Illinois reports new COVID-19 daily caseload record

Illinois set another new record Friday for coronavirus infections, fueled by a large increase in testing.

The Illinois Department of Public Health reported 4,554 confirmed cases, a 13% jump from the record set a day earlier. There were also 38 additional deaths, bringing the total in Illinois lost to COVID-19 since the pandemic began to 9,165. There have been 336,174 confirmed cases.

Testing for the illness has steadily ramped up, and with it the rate of positive test results, which is now at 5.1% statewide.

“We’re in a new wave of COVID-19, all across the nation and here in Illinois,” public health spokesman Cris Martinez said. “Three of the worst states in the country are bordering our state.”

He urged residents to “help prevent senseless tragedy: Wear a mask, watch your distance and wash your hands.”

While Illinois test results have in recent weeks topped 50,000 and run as high as 60,000 or more, in the 24 hours prior to Friday’s report, state officials received results from 87,759 tests.

Testing is one key to containing the virus, officials believe. In theory, once someone who is sick is identified, contact-tracers can get to work finding out the people that person has been around and see that they get tested and take precautions.

The positivity rate is a number officials closely watch, and public health officials announced Friday that 34 counties — one-third of the state’s total — are at “warning level” for further restrictions on social interaction because of the risk of COVID-19 transmission. Counties get warning-level labels when two or more designated metrics are triggered, such as deaths per 100,000 residents, weekly test positivity rates or the availability of intensive care units in hospitals.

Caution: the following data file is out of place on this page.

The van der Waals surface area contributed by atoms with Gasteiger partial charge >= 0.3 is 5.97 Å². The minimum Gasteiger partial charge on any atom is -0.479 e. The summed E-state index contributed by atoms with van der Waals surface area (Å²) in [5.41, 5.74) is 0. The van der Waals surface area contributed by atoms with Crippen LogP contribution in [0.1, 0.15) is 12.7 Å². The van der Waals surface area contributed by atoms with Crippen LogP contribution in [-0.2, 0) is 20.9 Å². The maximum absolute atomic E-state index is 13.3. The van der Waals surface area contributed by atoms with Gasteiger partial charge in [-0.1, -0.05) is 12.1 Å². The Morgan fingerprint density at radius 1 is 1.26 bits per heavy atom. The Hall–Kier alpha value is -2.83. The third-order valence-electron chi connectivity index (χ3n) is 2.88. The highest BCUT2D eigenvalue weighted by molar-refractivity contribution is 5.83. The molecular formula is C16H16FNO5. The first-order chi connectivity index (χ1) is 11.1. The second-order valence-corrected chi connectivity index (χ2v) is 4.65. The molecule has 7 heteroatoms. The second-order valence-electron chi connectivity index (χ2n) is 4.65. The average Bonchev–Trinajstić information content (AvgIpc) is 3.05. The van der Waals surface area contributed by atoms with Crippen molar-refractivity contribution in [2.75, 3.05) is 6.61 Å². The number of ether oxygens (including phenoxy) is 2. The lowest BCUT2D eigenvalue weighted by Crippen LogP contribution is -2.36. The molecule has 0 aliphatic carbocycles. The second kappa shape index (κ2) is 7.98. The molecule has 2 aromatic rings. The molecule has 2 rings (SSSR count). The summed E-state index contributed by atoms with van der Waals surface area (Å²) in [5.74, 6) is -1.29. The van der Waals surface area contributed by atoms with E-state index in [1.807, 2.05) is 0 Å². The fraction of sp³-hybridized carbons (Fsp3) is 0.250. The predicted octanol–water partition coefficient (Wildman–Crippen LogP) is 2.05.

Research shows that in the counties on alert, high transmission rates are the result of weddings, funerals, gatherings in peoples’ homes, bars and clubs, colleges parties and sporting events, officials said. They urge local officials and law enforcement to take action to curb the spread.

“Public health officials are observing businesses blatantly disregarding mitigation measures, people not social distancing, gathering in large groups, and not using face coverings,” read a Public Health Department statement.

“Community leaders can be influential in ensuring citizens and businesses follow best practices,” the statement said.